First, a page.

19th December 2020

As a general rule, the views of journalist Steve Price seem to be a voice of reason, but this time he has got it wrong, and we cannot let it pass without comment.

Price seems to have led the pile-on of other journalists and commentators on Chief Commissioner Shane Patton’s decision over the Black Lives Matter rally, but he has based his argument on specious foundations.

He has omitted some facts, manipulated others and failed to recognise a positive that is so rare that it should have been the headline for his article instead of, ‘A matter of unease’, in the Herald Sun 19/12/20.

There would be no clear thinking objective Victorian who witnessed the Premier delivering his comment about the proposed BLM rally who did not accept it was tantamount to approval, a wink and a nod. The words alone may have been problematic, but the style of delivery and the body language amounted to a clear acquiesce to the demonstration.

The Premiers performance was omitted by Price. However, it would have played into the decision making by Patton as a pivotal issue, and rightly so.

Police would have been confronted with demonstrators who would have very conveniently extrapolated out the Premier’s ill-judged comments as support for their actions. So the police would be dealing with, noggin heads, believing they had the right and the might from a higher authority than the police, a guaranteed recipe for conflict.

A mindset that could well lead to the serious violence that Patton feared, leading him to exercise the discretion police have.

We have confidence in the ability of Patton, but we do not rate him as a deity.

It would seem however that Price thinks he should be, and can predict that disastrous break out of COVID from the quarantine hotels that happened nearly two weeks after the BLM demonstration that caused the mother of all lockdowns as a consequence that is and was irrelevant to the Patton decision and remains so.

There is no doubt a different decision would be made by Patton, had he had the foresight of a divine being, capable of predicting the impending disaster. Price is totally disingenuous in basing his argument on that spurious assumption.

The article is also peppered with references to, ‘otherwise law-abiding citizens’ as though breaking the Law imposed for COVID was acceptable, and enforcing that Law was somehow wrong. A bit like the mentality towards .05% and Speed cameras when they were first introduced, both attracting the ire of ‘otherwise law-abiding citizens’.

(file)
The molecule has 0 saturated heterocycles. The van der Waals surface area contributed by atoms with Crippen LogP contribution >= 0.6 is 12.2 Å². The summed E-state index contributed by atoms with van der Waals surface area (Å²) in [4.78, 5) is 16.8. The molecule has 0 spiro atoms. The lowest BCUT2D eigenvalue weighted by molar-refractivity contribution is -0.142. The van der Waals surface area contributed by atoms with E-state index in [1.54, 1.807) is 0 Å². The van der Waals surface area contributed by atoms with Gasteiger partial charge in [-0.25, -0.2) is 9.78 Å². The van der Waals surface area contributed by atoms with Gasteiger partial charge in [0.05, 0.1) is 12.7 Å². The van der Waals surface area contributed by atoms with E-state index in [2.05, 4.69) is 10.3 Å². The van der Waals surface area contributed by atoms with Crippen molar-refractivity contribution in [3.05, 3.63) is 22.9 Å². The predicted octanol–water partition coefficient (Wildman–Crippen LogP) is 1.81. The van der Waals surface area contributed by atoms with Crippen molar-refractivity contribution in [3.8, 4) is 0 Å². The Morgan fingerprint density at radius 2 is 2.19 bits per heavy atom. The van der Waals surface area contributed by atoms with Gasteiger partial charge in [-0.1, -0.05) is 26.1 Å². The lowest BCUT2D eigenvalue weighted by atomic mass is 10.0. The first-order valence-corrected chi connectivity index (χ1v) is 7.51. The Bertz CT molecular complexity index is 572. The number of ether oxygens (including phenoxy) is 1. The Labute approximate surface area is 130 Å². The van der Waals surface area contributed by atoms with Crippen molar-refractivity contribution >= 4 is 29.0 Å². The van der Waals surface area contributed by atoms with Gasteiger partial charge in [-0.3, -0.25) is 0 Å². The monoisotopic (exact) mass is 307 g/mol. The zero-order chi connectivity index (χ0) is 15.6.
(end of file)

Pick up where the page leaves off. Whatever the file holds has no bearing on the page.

Deriding the policing function is both ill-informed and offensive to all police who are recognised as essential and expected to put their own safety ahead of the community, something they regularly willingly do.

It isn’t easy to comprehend how allegedly otherwise intelligent people, miss a critical point in this debate. Police do not make any laws, and least of all, the ones surrounding the State of Emergency declared to combat the COVID Pandemic.

If you disagree with some aspects of the COVID rules, then speak to your politicians, they make the rules do not criticise the police for the Law.

Furthermore, you have no divine right to beak a law because you are an ‘otherwise law-abiding citizen’ this concept is arrant nonsense. The only relevance to ‘otherwise law-abiding citizen’ is when the Judge is considering a penalty to impose for a breach of the Law. Then the ‘otherwise Law-abiding citizen’ concept may carry some weight, but that only relates to the punishment, not the guilt.

It does not matter who you think you are; if you break the Law, there are consequences, a concept Price may struggle with.

The accurate history of the Pandemic will record that Patton’s decision, turned out to be the right one, so why the confected pile-on?

It may have something to do with Patton behaving contrary to the norm for senior officials of this State; he has broken the mould. Patton has taken the bold step, to be honest, and accept responsibility and accountability for his decision. He forgot to use the normal, circumvention (spin) or the now infamous, ‘I can’t recall’, the approach we have come to expect.

This refreshing frankness and acceptance of accountability is something that commentators will need to adjust to as Patton is his own man and accepts responsibility.

We can only hope that this character strength is contagious, but I doubt it.